Re: OT (yeah, right!): Politics

Page 5 of 14  
(Fred the Red Shirt) wrote:

DID. Even the Russians admit this. Too bad you're so blinded by your ideology that you can't.

You just might be the only person in the US who's unaware of that.

Utter nonsense. We were fighting a common enemy. In no way were we "allies".

Common sense would suggest that known enemy agents should be discharged from the administration, rather than promoted.

You're *clearly* totally ignorant of what communism is all about.
-- Regards, Doug Miller (alphageek-at-milmac-dot-com)
Get a copy of my NEW AND IMPROVED TrollFilter for NewsProxy/Nfilter by sending email to autoresponder at filterinfo-at-milmac-dot-com You must use your REAL email address to get a response.
Add pictures here
<% if( /^image/.test(type) ){ %>
<% } %>
<%-name%>
Add image file
Upload
I bought the new book, "Presidential Greatness" for a seminar I'm leading on the topic. This is the latest of a number of books on the subject written in the past 20 years. While many historians (you know, the people who actually study this stuff and become experts) feel that this rating stuff trivializes the subject, many others participated. For example, "Greatness in the White House" (survey in 1982, my edition 1988) gathered survey data from several hundred historians, the first truly broad survey conducted using scientific methods.
Many others have been conducted over the years, some merely anecdotal, others a bit deeper. "Rating the Presidents" (2000) fell into the anecdotal side, as does "Presidential Greatness." Some of the surveys have been accused of selection bias in choosing historians whom have liberal viewpoints, but the three mentioned here are are more balanced, with "Rating the Presidents" perhaps tending to the left more than the other two.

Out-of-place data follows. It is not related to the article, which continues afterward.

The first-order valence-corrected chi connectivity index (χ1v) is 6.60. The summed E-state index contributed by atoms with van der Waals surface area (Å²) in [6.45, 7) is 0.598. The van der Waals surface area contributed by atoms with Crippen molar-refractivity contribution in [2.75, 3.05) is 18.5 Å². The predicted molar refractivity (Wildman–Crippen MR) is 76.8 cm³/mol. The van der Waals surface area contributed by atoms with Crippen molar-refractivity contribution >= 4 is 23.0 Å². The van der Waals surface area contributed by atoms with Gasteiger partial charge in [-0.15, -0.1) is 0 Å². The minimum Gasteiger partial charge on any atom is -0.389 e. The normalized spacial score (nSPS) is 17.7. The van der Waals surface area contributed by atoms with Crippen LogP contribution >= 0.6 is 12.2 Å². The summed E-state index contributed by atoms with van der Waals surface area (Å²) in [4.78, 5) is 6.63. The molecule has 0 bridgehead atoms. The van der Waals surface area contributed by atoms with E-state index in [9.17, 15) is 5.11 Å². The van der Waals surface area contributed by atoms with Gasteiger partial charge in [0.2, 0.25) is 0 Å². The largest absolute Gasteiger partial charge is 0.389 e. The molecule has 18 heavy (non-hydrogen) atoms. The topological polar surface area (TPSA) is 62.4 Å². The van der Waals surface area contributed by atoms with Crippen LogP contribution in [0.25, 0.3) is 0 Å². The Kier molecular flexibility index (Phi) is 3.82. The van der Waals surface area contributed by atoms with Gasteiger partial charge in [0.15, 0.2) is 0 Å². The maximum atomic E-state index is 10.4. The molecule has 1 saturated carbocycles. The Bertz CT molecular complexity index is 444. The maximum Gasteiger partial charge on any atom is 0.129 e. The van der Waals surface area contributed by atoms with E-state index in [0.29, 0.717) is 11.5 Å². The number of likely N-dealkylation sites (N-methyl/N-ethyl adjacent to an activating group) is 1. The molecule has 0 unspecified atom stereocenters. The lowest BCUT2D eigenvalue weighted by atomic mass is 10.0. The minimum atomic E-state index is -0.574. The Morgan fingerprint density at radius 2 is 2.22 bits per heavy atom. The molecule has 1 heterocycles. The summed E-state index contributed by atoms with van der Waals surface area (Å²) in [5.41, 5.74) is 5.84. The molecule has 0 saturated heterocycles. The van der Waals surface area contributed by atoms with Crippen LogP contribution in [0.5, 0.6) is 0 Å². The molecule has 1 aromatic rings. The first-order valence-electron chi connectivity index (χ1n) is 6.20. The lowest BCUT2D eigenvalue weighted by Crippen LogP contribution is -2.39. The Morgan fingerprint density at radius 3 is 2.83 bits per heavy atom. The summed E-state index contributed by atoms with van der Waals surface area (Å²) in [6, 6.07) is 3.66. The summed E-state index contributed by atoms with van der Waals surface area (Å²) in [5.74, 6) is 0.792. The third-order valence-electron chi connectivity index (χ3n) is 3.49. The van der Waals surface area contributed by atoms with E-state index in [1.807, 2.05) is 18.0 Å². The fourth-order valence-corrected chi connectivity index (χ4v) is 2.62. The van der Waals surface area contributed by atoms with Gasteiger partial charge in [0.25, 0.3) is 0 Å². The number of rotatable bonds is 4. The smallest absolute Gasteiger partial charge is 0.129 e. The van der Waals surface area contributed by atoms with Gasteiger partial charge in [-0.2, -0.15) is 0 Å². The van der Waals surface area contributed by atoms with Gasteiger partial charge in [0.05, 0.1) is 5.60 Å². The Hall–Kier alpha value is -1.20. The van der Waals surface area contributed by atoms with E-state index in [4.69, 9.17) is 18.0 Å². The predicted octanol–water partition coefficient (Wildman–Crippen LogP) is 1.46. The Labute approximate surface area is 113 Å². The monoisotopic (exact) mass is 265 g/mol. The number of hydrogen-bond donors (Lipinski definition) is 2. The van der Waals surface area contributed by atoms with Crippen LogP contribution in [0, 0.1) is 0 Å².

"Presidential Leadership" is definitely not liberal. Its editors are a writer for the Wall Street Journal and the Exec. VP of the Federalist Society, which is "committed to limited, constitutional government as envisioned by the framers of the Constitution." (from the jacket) Its writers include a few professional historians and the rest range from former Attorney Genral to interns.
"Greatness in the White House" (1982) necessarily excludes Reagan, Clinton and the Bushes. Rating the Presidents" (2000) includes Clinton. "Presidential Leadership" (2004) discusses but does not rate George W. Bush because his term is not complete.
In EVERY survey I have ever seen, scientific or anecdotal, right or left, popular or professional, three presidents are rated at the top: Washington, Lincoln and Franklin Roosevelt. Despite its political orientation, "Presidential Leadership" puts Roosevelt at #3. Others rated highly are Jefferson, Theodore Roosevelt, Jackson, Polk and Wilson. Newcomers to the higher rankings are Truman, Eisenhower, and Reagan.
"Rating the Presidents" puts Mr. Reagan at #26 of 41, while "Presidential Leadership" puts him at #8 of 39. The latter did not rate several presidents for various reasons.
Personally I think that rating any president within 25 years of the end of his term in office is presumtuous, since the historical perspectives ar lacking. The entire Fall of Communism issue is an example; we simply don't have enough information to make a judgment.
Bob
P.S. "Rating the Presidents" puts Clinton at #23 of 41 and "Presidential Greatness" puts him at #24 of 39.

Add pictures here
<% if( /^image/.test(type) ){ %>
<% } %>
<%-name%>
Add image file
Upload
wrote:

As I said, FDR; greatest president of the 20th Century.
In fact, interestingly enough, each of the three listed wind up being the greatest presidents of their respective centuries.
- - LRod
Master Woodbutcher and seasoned termite
Shamelessly whoring my website since 1999
http://www.woodbutcher.net
Add pictures here
<% if( /^image/.test(type) ){ %>
<% } %>
<%-name%>
Add image file
Upload

If you watch CSPAN, you will heare many callers says Bush is the BEST and the GREATEST president of the United States.
Add pictures here